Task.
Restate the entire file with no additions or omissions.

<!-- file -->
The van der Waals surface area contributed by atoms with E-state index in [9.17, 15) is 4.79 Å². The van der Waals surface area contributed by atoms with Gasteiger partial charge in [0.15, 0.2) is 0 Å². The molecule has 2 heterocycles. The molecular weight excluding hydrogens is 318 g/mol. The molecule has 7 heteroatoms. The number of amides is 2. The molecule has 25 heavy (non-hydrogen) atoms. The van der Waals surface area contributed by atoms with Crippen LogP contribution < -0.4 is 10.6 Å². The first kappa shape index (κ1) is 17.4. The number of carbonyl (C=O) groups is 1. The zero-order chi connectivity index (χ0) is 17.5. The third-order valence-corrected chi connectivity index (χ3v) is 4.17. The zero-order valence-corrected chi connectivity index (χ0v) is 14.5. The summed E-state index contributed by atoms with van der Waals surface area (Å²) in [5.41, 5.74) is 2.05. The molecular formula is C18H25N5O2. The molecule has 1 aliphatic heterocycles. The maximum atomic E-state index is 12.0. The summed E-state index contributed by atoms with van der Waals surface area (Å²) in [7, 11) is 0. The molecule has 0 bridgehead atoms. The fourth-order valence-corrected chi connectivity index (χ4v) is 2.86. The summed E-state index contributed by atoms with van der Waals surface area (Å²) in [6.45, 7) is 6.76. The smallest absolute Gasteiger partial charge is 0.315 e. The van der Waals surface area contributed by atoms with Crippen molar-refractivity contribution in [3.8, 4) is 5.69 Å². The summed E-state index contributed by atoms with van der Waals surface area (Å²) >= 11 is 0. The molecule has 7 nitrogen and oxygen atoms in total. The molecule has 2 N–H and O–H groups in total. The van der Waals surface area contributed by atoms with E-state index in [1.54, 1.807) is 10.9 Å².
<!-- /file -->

The van der Waals surface area contributed by atoms with E-state index in [9.17, 15) is 4.79 Å². The van der Waals surface area contributed by atoms with Gasteiger partial charge in [0.15, 0.2) is 0 Å². The molecule has 2 heterocycles. The molecular weight excluding hydrogens is 318 g/mol. The molecule has 7 heteroatoms. The number of amides is 2. The molecule has 25 heavy (non-hydrogen) atoms. The van der Waals surface area contributed by atoms with Crippen LogP contribution < -0.4 is 10.6 Å². The first kappa shape index (κ1) is 17.4. The number of carbonyl (C=O) groups is 1. The zero-order chi connectivity index (χ0) is 17.5. The third-order valence-corrected chi connectivity index (χ3v) is 4.17. The zero-order valence-corrected chi connectivity index (χ0v) is 14.5. The summed E-state index contributed by atoms with van der Waals surface area (Å²) in [5.41, 5.74) is 2.05. The molecular formula is C18H25N5O2. The molecule has 1 aliphatic heterocycles. The maximum atomic E-state index is 12.0. The summed E-state index contributed by atoms with van der Waals surface area (Å²) in [7, 11) is 0. The molecule has 0 bridgehead atoms. The fourth-order valence-corrected chi connectivity index (χ4v) is 2.86. The summed E-state index contributed by atoms with van der Waals surface area (Å²) in [6.45, 7) is 6.76. The smallest absolute Gasteiger partial charge is 0.315 e. The van der Waals surface area contributed by atoms with Crippen molar-refractivity contribution in [3.8, 4) is 5.69 Å². The summed E-state index contributed by atoms with van der Waals surface area (Å²) >= 11 is 0. The molecule has 7 nitrogen and oxygen atoms in total. The molecule has 2 N–H and O–H groups in total. The van der Waals surface area contributed by atoms with E-state index in [1.54, 1.807) is 10.9 Å².